Why Kane County sheriff, state’s attorney teamed up to set a drug suspect free

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Why Kane County sheriff, state's attorney teamed up to set a drug suspect free

When the two best law enforcement officers in a county join forces in a courtroom, it usually means someone is behind bars.

So it was an unusual twist last week when Kane County Attorney Jamie Mosser and Sheriff Ron Hain worked together to release a man – one who has faced serious drug charges, no less.

Mosser and Hain appeared together in court in the case of Rick Swain, a 50-year-old Aurora man who has been incarcerated in the county jail since 2019 pending trial on heroin charge. They persuaded Judge John Barsanti – himself a former prosecutor – to release Swain for electronic home surveillance.

The release is kind of a reward for Swain’s commitment to a new addiction treatment program in prison that offers nonviolent defendants the opportunity to become free by making a commitment to change their lives. It is the first to be published through the program.

Hain said Swain had taken 16 classes in prison, including one for successful re-entry into society and another for an OSHA health and safety certification.

The sheriff also arranged for Swain to work at the Gentlemen’s Parlor Hair Salon in Aurora as part of his Second Chance Chair program. The parlor is owned by a Cook County sheriff’s deputy, Hain said.

“I would definitely be a hard worker out there,” Swain testified.

What if Swain screws it up?

“I would find him myself and take him to Kane County Jail,” Hain said.

While in detention, Swain is subjected to random drug tests and home and work visits. He must participate in an outpatient addiction recovery program and continue trauma therapy. And he will live with a sister at Sugar Grove.

Jamie Mosser, Kane County District Attorney
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Both Mosser and Swain attorney Alex Bederka pleaded for his release.

“This (lighthouse) is a program that I believe in,” said Mosser.

Barsanti ordered monthly reports on Swain’s work, school, and education and warned him that there is no room for error – he’s an example of the program, good or bad.

“These people all believe in you, and that’s an amazing thing,” Barsanti said when a tearful Swain shook his head in agreement.

Sound familiar?

We first introduced you to the Hain and Swain relationship in October when we wrote about the sheriff’s launch of a podcast interviewing prison inmates. Swain was one of the earliest guests on A Sheriff and His Inmates.

Swain, who said he started using drugs when he was 11, told Hain that if recovery programs had been available when he was first incarcerated, he might have avoided being incarcerated three times in his life.

Quick decision

Do you have a constitutional right to take a photo of someone in a public place? What if that someone is a kid? And the photographer a convicted sex offender?

These were the questions recently asked before a state appeals court when it pondered – and ultimately dismissed – the appeal of a suburban man who was arrested, convicted, and jailed for photographing two teenagers in a Buffalo Grove store in 2016 .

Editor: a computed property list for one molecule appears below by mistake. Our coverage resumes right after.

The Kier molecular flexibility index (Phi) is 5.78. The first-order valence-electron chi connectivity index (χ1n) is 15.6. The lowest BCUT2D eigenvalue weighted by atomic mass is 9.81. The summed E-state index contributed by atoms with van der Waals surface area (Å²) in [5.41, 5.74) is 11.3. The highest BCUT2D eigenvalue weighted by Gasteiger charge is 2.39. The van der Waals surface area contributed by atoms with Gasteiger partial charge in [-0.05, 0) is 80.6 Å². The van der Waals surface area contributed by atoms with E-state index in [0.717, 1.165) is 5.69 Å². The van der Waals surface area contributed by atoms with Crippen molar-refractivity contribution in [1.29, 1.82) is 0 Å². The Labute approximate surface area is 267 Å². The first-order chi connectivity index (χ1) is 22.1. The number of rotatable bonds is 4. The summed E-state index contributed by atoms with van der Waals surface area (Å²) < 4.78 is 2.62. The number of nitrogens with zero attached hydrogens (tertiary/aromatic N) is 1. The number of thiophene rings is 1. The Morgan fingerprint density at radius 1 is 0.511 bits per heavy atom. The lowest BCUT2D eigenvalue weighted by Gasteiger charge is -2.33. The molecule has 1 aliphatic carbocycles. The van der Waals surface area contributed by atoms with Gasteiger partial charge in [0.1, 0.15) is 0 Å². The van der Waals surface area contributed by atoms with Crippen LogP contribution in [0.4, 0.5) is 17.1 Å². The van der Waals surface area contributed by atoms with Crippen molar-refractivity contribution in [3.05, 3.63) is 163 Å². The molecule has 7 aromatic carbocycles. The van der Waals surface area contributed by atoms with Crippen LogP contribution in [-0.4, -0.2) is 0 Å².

Gregory A. Rollins

Gregory A. Rollins

Gregory A. Rollins, 39, asked the court to overturn his conviction and five-year prison sentence for child photography of a sex offender. Rollins, a former Woodridge resident, argued that the law was unconstitutional and that his photography of 15- and 13-year-old boys was protected by the first amendment.

The Illinois Second District Court of Appeals disagreed. In a unanimous decision last Friday, the court ruled that state law making it illegal for sex offenders to photograph children without parental consent is not aimed at the content of the images but serves an important public interest.

“First of all, there is no question that the government’s interest in protecting children from sex offenders is considerable and even imperative,” wrote Judge Donald Hudson in the 22-page verdict. “So clearly the government was acting to promote a sufficient level of interest when it passed (the law).”

Rollins had previously been convicted of predatory criminal sexual assault on a child in Cook County in 1999. He is serving his sentence for photography in connection with an unrelated possession of a DuPage County child pornography conviction in 2020 and cannot be paroled until 2025.

Reptile return?

A woman from Villa Park is suing DuPage County, prosecutors, and the Chicago Herpetological Society for recovering nearly 60 snakes – mostly boas and king snakes – and about a dozen other reptiles that were confiscated in a raid on a garage in Addison in February .

Federal agents came across the animals while searching the property of Michael Frobouck, who allegedly wanted to raise an army to “take back the land” and sold an unregistered “destructive device” to an undercover agent.

An informant told the authorities that he had seen several rifles and tens of thousands of rounds of various ammunition in the basement of Frobouck’s house at the end of November. The next month, the informant introduced Frobouck to an undercover federal agent who authorities claim had purchased ammunition, explosives and explosive precursor chemicals from the Addison man.

Frobouck attorney Timothy Whelan also represents reptile owner Shelby Becci. He says Becci’s only connection with Frobouck was renting space from him after a fire in their house in Villa Park.

Becci runs a business called Scales and Tails and can be hired to bring the animals out for educational demonstrations. Her suit estimates that they are worth approximately $ 26,000.

According to DuPage County Animal Control, the snakes are cared for by the Herpetological Society.

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